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The Stroop test also correlates with age and education level (Van der Elst et al. 2006). When emotionally charged words are presented (Emo-Stroop), the Stroop task was found to correalte with high state anxiety.(Dresler et al 2009) You can find a review in "Secondary Influences on Neuropsychological Test Performance", edited by Peter Arnett. (Its on google ...


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N.B.: There are many varieties of "Stroop-like" tasks, which as a class are often called implicit association tests or IATs. Since those are likely to test attributes related to their specific construction, I have excluded them from this answer. There have been a variety of papers studying correlations of Stroop performance with other characteristics. ...


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Your question was a loooooong time ago, but I just ran across a couple of good references explaining what backward masking does and how to choose one. This(1) is a great paper examining the neural mechanisms and timing of visual backward masking; according to this (2) 2000 review of masking theory, there are four subtypes of backward masking. Backward ...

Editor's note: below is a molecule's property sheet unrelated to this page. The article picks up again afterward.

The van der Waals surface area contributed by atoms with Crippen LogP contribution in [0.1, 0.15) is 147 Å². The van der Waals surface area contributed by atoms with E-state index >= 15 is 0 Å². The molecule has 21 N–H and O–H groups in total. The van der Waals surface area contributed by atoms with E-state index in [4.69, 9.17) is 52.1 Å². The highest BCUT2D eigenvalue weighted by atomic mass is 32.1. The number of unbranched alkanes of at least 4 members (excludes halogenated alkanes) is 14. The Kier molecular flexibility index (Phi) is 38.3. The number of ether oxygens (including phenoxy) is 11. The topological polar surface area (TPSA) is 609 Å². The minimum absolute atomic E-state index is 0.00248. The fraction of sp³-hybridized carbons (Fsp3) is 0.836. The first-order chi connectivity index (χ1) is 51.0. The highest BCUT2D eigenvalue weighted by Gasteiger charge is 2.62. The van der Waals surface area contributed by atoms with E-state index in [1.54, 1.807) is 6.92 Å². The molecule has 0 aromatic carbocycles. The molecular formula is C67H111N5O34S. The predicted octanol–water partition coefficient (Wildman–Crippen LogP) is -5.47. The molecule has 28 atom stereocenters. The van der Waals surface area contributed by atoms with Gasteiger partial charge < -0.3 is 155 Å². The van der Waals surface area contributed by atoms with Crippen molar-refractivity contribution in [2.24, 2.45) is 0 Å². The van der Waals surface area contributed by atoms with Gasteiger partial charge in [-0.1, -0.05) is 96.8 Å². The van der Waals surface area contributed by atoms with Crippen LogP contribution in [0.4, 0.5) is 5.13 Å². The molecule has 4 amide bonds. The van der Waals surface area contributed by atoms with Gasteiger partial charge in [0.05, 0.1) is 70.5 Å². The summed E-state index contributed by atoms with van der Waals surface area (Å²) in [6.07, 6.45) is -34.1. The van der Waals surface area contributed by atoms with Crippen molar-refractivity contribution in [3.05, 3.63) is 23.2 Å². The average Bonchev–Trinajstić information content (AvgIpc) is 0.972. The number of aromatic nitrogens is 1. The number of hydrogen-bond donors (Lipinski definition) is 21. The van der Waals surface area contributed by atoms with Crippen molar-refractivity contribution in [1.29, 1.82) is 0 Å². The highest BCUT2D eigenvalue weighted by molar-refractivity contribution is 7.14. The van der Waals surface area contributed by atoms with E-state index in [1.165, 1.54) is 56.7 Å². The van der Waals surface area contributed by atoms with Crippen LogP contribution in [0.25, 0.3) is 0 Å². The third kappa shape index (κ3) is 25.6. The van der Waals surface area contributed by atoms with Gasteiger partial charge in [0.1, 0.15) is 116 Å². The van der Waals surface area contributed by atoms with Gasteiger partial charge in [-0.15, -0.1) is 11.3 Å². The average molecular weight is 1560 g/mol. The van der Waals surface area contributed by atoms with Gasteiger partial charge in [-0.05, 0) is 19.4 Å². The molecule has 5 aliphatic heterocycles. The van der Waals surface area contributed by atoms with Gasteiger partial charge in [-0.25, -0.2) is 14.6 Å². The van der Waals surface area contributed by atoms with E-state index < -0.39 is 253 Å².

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In order to find such studies, it's a good idea to start off with mapping out what kind of situations would be relevant - that is, in what cases would it even be possible to communicate with someone's unconsciousnes? Then you need to define what kind of communication you are interested in. Here are some ways to find some kind of unconscious communication: ...


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No recall happens when reading the description is probably because one is focusing on reading and visualizing it but not recalling. I think there are different key features to prompt recall for different dreams, since dreams are a mixture of several features, and their proportion or intensities varies in different dreams (Foulkes and Vogel, 1965). E.g., in a ...


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The absolute minimum duration of tone bursts is limited by mathematical (physical) limitations and more importantly, your hardware. Mathematically, the minimum duration will depend on the frequency, as one period is the minimum time necessary to mathematically define a particular frequency. For example, to complete one period of a 100 Hz tone, at least 10 ...


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It really depends on what you mean by difference in pitch. Subjects can discriminate differences in frequency for very short tones, but it does not mean they are being perceived as pitch differences. The classic paper in this area is Moore (1973): As the duration is reduced from 200 ms to 6.25 ms, performance falls off, especially for low frequency tones. ...


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I used 5 ms long tone bursts in an experiment where people had to discriminate between a 1000 Hz and a 1200 Hz pure tone (or rather, click). They could generally do this very well, if I remember correctly accuracy was above 90%. I then had a different paradigm which was a bit more difficult in terms of the task, and I had to increase the tones to 20 ms ...



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